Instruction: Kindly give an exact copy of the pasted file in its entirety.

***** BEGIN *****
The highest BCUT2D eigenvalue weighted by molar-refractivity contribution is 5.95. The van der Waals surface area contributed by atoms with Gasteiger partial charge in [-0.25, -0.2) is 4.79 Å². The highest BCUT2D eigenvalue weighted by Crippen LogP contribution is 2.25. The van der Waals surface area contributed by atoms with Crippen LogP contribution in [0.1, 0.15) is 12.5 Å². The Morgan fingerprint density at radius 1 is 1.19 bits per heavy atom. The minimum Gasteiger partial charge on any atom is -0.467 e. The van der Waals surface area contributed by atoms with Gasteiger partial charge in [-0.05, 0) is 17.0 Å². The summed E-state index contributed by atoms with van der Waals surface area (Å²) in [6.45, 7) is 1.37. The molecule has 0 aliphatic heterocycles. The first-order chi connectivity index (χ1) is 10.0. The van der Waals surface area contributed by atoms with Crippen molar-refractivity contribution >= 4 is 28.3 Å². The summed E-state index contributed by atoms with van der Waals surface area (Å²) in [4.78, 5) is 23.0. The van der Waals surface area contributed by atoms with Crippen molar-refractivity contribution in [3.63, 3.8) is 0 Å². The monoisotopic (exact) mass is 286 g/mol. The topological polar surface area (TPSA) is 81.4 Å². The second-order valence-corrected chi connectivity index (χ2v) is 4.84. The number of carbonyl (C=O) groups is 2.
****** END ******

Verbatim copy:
The highest BCUT2D eigenvalue weighted by molar-refractivity contribution is 5.95. The van der Waals surface area contributed by atoms with Gasteiger partial charge in [-0.25, -0.2) is 4.79 Å². The highest BCUT2D eigenvalue weighted by Crippen LogP contribution is 2.25. The van der Waals surface area contributed by atoms with Crippen LogP contribution in [0.1, 0.15) is 12.5 Å². The Morgan fingerprint density at radius 1 is 1.19 bits per heavy atom. The minimum Gasteiger partial charge on any atom is -0.467 e. The van der Waals surface area contributed by atoms with Gasteiger partial charge in [-0.05, 0) is 17.0 Å². The summed E-state index contributed by atoms with van der Waals surface area (Å²) in [6.45, 7) is 1.37. The molecule has 0 aliphatic heterocycles. The first-order chi connectivity index (χ1) is 10.0. The van der Waals surface area contributed by atoms with Crippen molar-refractivity contribution >= 4 is 28.3 Å². The summed E-state index contributed by atoms with van der Waals surface area (Å²) in [4.78, 5) is 23.0. The van der Waals surface area contributed by atoms with Crippen molar-refractivity contribution in [3.63, 3.8) is 0 Å². The monoisotopic (exact) mass is 286 g/mol. The topological polar surface area (TPSA) is 81.4 Å². The second-order valence-corrected chi connectivity index (χ2v) is 4.84. The number of carbonyl (C=O) groups is 2.